Aim needs UK companies to aid recovery

Marion Dakers
THE ALTERNATIVE Investment Market (Aim) is showing signs of a revival, but the junior market needs to attract more UK-based firms to support this return to growth, according to research out today.

The market has raised £2.8bn in the first eight months of 2010, said business advisory firm PricewaterhouseCoopers (PwC) in a report released today, though the number of firms incorporated in the UK is now below 1,000 for the first time since 2004.

Fewer than 100 companies have joined the market so far this year, down from a peak of 500 in 2005.

However, PwC claimed these drops are signs of a new vigilance in the market, which has prevented unsuitable companies from listing. “The big test of this prudent resolve and with it Aim’s credibility will come when growth begins to accelerate again,’ said Simon O’Brien, a partner at PwC.

Around one in six newly-listed business are from overseas, compared to around a third before the downturn. “[What] is clear is that Aim can no longer rely on an international presence to drive it forward and will therefore need to renew its domestic focus,” said David Snell, Aim market leader at PwC.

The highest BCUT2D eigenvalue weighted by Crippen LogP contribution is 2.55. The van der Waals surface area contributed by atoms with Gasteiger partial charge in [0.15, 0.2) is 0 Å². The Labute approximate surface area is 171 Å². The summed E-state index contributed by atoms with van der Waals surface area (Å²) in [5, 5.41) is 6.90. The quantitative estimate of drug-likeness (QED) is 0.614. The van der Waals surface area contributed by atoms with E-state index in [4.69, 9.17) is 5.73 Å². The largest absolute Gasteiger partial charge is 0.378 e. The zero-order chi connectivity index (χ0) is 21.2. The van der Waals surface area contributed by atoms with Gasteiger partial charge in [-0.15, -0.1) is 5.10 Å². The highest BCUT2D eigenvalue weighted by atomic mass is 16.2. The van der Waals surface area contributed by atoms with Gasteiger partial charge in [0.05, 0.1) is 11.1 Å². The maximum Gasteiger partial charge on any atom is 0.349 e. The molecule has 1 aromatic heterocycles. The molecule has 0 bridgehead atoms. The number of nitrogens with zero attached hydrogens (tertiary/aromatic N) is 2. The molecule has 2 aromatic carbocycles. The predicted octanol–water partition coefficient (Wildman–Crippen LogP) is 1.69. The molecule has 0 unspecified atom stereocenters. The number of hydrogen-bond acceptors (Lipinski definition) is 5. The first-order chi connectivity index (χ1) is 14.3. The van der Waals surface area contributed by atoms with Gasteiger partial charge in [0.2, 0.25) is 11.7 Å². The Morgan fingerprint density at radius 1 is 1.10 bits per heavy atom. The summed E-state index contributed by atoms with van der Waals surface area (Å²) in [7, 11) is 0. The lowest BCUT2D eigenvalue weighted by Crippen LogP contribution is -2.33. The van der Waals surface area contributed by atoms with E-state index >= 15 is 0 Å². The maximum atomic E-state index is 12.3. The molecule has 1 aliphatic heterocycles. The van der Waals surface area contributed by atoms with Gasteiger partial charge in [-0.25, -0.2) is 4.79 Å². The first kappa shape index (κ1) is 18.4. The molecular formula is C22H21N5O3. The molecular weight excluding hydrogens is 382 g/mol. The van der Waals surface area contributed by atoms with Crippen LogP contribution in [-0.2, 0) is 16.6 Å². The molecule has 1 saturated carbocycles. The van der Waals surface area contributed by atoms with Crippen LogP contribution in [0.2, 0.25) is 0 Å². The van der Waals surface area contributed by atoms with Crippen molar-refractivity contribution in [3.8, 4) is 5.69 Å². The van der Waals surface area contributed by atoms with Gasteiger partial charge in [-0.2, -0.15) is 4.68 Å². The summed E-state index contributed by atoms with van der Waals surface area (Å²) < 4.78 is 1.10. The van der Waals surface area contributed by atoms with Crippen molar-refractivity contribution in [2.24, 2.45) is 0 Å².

Aim, which has raised £70bn in the fifteen years since it began, has outperformed the FTSE index this year, in part due to a return from a starker drop during the recession. Aim All-Share has gained 22 per cent in the year to 30 September, compared to a 11 per cent rise in the FTSE All-Share.

Trades in the year to September were worth £21.68bn, according to figures from by the London Stock Exchange, suggesting trading value is on course to match 2009’s level of £33bn. However, trading volumes are set to fall below 2009’s record high, when 205.7bn shares changed hands.

PwC also claimed that Aim’s low liquidity still means investors are more likely to gain through a takeover than share price movements.

AIM 100 rose by 21%

AIM All Share rose by 22%

FTSE Small Cap rose by 4%

FTSE All Share rose by 11%